Once this has been developed and the horse is moving better, realises what the spurs are for and more forward, I ask once with my leg and then spur in the side. Its worked with every horse I have trained and owned, and weaned them off the spurs once that phase in the training is corrected.
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post #9 of 25 Old 11-21-2011, 04:10 PM
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You don't poke, jab, or otherwise harpoon a horse with spurs! You pull your heel up the rib cage, with western spurs the rowels will roll up the side. The spurs are meant to give a weird tickling sensation to the horse not induce pain. As prey animals horses have an ability to tune out pain and go numb, it's a defence mechanism that most prey animals have. You use your legs to create energy and bring up the life in a horse, you don't do that through fear. By fear I mean fear of your leg, fear of the pain you'll inflict if the don't obey. Fear isn't respect, respect is understanding. Understanding is the horse knowing that your legs mean he needs to do something and he's willing to do it. Spuring and kicking almost never teaches a horse to put some life in their feet all it does is make them more resentful.
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post #10 of 25 Old 11-21-2011, 04:14 PM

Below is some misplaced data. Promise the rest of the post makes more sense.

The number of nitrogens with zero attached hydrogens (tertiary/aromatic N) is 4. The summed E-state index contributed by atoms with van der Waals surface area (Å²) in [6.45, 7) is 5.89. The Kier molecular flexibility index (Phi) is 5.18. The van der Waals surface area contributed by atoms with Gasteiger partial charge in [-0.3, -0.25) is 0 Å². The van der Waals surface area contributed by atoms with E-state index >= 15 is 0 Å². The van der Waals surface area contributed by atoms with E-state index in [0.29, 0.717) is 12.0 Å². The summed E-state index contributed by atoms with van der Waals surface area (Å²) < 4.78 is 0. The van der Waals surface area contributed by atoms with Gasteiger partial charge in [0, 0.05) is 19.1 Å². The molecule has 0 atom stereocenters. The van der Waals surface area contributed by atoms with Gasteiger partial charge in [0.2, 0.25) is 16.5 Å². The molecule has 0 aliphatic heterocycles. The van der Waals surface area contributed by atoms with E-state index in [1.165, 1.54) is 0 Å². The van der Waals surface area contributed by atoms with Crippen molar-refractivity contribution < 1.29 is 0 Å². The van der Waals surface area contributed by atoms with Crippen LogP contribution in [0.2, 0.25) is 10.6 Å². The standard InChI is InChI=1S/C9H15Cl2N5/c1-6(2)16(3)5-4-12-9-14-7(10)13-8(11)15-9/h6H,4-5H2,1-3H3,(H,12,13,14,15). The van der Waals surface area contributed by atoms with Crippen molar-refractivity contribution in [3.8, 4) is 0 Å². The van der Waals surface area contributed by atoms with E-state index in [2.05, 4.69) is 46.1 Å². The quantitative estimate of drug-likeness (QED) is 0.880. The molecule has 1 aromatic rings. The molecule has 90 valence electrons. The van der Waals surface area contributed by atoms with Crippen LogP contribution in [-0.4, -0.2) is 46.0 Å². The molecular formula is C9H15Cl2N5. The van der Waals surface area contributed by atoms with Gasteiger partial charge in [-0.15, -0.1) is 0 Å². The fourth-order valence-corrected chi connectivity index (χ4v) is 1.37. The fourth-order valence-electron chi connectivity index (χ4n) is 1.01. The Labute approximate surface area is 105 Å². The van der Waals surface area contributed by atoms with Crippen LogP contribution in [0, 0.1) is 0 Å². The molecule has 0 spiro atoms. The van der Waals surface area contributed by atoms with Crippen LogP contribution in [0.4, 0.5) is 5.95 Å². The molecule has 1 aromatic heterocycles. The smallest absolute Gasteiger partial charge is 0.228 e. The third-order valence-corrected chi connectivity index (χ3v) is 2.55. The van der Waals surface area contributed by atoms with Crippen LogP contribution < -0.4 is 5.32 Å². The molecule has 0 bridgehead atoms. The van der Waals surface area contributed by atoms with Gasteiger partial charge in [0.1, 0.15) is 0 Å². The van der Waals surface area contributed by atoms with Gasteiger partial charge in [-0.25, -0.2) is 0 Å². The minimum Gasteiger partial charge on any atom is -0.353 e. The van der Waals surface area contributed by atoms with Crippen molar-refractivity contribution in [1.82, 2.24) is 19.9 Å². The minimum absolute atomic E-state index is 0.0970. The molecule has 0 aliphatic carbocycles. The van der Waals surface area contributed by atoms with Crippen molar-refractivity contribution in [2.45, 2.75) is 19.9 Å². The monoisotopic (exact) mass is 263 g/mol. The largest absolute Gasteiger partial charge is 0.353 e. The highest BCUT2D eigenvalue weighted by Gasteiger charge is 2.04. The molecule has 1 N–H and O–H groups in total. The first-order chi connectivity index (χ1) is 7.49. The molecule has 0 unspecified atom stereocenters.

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Originally Posted by Mike Zimmerman View Post
You don't poke, jab, or otherwise harpoon a horse with spurs! You pull your heel up the rib cage, with western spurs the rowels will roll up the side. The spurs are meant to give a weird tickling sensation to the horse not induce pain. As prey animals horses have an ability to tune out pain and go numb, it's a defence mechanism that most prey animals have. You use your legs to create energy and bring up the life in a horse, you don't do that through fear. By fear I mean fear of your leg, fear of the pain you'll inflict if the don't obey. Fear isn't respect, respect is understanding. Understanding is the horse knowing that your legs mean he needs to do something and he's willing to do it. Spuring and kicking almost never teaches a horse to put some life in their feet all it does is make them more resentful.
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Hnn. I have to slightly disagree with you there, I can understand the thought process, and maybe the word 'jab' was too harsh for what I meant and for that I apologise.

As mentioned previously, three steps to begin with, ask with leg, then with spur, and then a good ol' pony club kick. Any reaction is better than none, and if your horse reacts, praise and go forwards even if its not the gait you were after.

Start to wean the horse off once this is accomplised. Ask with leg, and then kick. I've trained plenty of horses that are 'dead to the leg' in this manner, none of which have been unhappy in their work, and became a lot easier to ride. They became happier because people, students, owners weren't kick, kick, kicking all the time, slightest pressure and you get the result you like.

I have never trained a 2yo though, so development wise I don't know do's and don'ts for how much work you can give them.